Then there is the plot of the craftsmen preparing a play for performance at the noble wedding, and finally the mistake made by Puck in applying the juice of the flower. It is this plot that links up all the other plots. It connects the Oberon - Titania plot with that of the rival lovers and with the marriage of Theseus and Hippolyta, and through the Titania - Bottom affair also with the craftsmen's plot.

List of Roles

The Five - Act Structure

Shakespeare's plays were written in five acts. The classical unity of time, place and action were not observed.

  1. Act One: Exposition - The problem with the four lovers is revealed; they each seem to be in love with the wrong person.
  2. Act Two: Rising Action - The quarrel between Oberon and Titania intensifies. Lysander is given the love juice.
  3. Act Three: Climax - Oberon's plan works: Bottom is transformed and Titania humiliated. The lovers are in complete disarray.
  4. Act Four: Falling Action - The lovers, Titania, and Bottom wake up from their 'dreams'. Oberon and Titania are reconciled.
  5. Act Five: Resolution - The three couples prepare for marriage, and the play within the play is performed, exorcising the tragic element in favour of the comic.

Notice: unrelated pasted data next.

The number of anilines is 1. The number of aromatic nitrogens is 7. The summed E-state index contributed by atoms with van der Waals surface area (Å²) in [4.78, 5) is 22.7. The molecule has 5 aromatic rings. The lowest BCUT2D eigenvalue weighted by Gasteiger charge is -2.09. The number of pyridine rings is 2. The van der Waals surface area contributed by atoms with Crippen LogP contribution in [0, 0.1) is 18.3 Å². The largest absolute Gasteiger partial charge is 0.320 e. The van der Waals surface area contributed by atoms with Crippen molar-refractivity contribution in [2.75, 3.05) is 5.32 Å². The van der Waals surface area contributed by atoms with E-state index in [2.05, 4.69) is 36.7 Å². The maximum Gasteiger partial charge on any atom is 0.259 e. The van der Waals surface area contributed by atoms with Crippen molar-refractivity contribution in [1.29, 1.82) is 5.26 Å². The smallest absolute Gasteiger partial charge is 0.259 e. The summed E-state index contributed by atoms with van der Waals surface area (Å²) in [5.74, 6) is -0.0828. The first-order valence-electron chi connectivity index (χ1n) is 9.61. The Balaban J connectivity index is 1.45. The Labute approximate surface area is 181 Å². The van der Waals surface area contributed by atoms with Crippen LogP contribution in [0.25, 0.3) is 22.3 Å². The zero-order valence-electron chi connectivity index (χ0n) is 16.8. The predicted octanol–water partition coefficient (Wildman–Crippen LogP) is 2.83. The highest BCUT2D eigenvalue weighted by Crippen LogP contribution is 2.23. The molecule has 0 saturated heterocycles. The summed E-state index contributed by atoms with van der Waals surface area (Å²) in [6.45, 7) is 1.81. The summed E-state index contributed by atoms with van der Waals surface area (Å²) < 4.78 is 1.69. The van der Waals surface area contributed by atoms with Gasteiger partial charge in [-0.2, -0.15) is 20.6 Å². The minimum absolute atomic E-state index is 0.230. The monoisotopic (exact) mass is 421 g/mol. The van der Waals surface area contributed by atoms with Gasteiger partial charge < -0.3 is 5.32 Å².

Act One

Hermia and Lysander Theseus, Duke of Athens, is about to wed Hippolyta, Queen of the Amazons. While making preparations for the wedding festival Theseus grants and audience to old Egeus, who complains that his daughter Hermia disobeys his commands to marry Demetrius because she is in love with Lysander. In strict accordance with Athenian law Theseus orders Hermia to choose between obeying her father, entering a convent, or being punished by death. Hermia and Lysander decide to run away to a wood near Athens. However, they make the mistake of telling Hermia's friend Helena what they are going to do. Helena loves Demetrius although he has rejected her in favour of Hermia, and by betraying Hermia's plans to him she hopes to win him back. Meanwhile Bottom, Quince and some other Athenian craftsmen are preparing to perform a play entitled 'The Most Lamentable Comedy and Most Cruel Death of Pyramus and Thisbe' on the occasion of the Duke's wedding. They arrange to have a rehearsal in the wood to which Hermia and Lysander have fled.

Act Two